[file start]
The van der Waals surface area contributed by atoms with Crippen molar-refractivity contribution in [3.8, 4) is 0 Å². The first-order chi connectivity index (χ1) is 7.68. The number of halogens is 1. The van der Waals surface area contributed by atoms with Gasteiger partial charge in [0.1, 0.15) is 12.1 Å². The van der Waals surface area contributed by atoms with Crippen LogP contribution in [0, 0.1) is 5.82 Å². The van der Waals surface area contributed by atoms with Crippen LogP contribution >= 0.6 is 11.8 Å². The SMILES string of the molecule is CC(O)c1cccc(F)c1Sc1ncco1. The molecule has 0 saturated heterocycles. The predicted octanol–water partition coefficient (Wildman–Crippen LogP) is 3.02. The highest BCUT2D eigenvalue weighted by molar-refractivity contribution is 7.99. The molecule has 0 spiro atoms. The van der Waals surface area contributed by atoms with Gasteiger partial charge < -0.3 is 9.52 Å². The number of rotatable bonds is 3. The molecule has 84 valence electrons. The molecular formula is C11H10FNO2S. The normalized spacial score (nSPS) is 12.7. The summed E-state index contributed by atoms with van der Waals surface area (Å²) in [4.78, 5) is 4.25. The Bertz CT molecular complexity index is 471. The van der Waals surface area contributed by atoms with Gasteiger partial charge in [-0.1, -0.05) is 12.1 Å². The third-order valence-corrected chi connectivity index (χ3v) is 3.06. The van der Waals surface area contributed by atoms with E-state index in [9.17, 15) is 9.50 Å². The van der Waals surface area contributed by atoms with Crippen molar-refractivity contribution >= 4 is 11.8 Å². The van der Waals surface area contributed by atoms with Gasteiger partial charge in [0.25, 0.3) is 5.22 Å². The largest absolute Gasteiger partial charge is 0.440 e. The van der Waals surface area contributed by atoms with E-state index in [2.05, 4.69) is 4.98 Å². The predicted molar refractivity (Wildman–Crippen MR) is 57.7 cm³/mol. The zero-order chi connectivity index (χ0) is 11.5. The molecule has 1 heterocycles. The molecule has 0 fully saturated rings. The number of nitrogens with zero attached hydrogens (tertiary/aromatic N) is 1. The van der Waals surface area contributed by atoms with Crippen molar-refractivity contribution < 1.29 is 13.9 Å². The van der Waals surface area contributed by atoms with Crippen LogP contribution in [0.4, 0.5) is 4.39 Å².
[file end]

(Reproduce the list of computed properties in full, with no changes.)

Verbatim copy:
The van der Waals surface area contributed by atoms with Crippen molar-refractivity contribution in [3.8, 4) is 0 Å². The first-order chi connectivity index (χ1) is 7.68. The number of halogens is 1. The van der Waals surface area contributed by atoms with Gasteiger partial charge in [0.1, 0.15) is 12.1 Å². The van der Waals surface area contributed by atoms with Crippen LogP contribution in [0, 0.1) is 5.82 Å². The van der Waals surface area contributed by atoms with Crippen LogP contribution >= 0.6 is 11.8 Å². The SMILES string of the molecule is CC(O)c1cccc(F)c1Sc1ncco1. The molecule has 0 saturated heterocycles. The predicted octanol–water partition coefficient (Wildman–Crippen LogP) is 3.02. The highest BCUT2D eigenvalue weighted by molar-refractivity contribution is 7.99. The molecule has 0 spiro atoms. The van der Waals surface area contributed by atoms with Gasteiger partial charge < -0.3 is 9.52 Å². The number of rotatable bonds is 3. The molecule has 84 valence electrons. The molecular formula is C11H10FNO2S. The normalized spacial score (nSPS) is 12.7. The summed E-state index contributed by atoms with van der Waals surface area (Å²) in [4.78, 5) is 4.25. The Bertz CT molecular complexity index is 471. The van der Waals surface area contributed by atoms with Gasteiger partial charge in [-0.1, -0.05) is 12.1 Å². The third-order valence-corrected chi connectivity index (χ3v) is 3.06. The van der Waals surface area contributed by atoms with E-state index in [9.17, 15) is 9.50 Å². The van der Waals surface area contributed by atoms with Crippen molar-refractivity contribution >= 4 is 11.8 Å². The van der Waals surface area contributed by atoms with Gasteiger partial charge in [0.25, 0.3) is 5.22 Å². The largest absolute Gasteiger partial charge is 0.440 e. The van der Waals surface area contributed by atoms with E-state index in [2.05, 4.69) is 4.98 Å². The predicted molar refractivity (Wildman–Crippen MR) is 57.7 cm³/mol. The zero-order chi connectivity index (χ0) is 11.5. The molecule has 1 heterocycles. The molecule has 0 fully saturated rings. The number of nitrogens with zero attached hydrogens (tertiary/aromatic N) is 1. The van der Waals surface area contributed by atoms with Crippen molar-refractivity contribution < 1.29 is 13.9 Å². The van der Waals surface area contributed by atoms with Crippen LogP contribution in [0.4, 0.5) is 4.39 Å².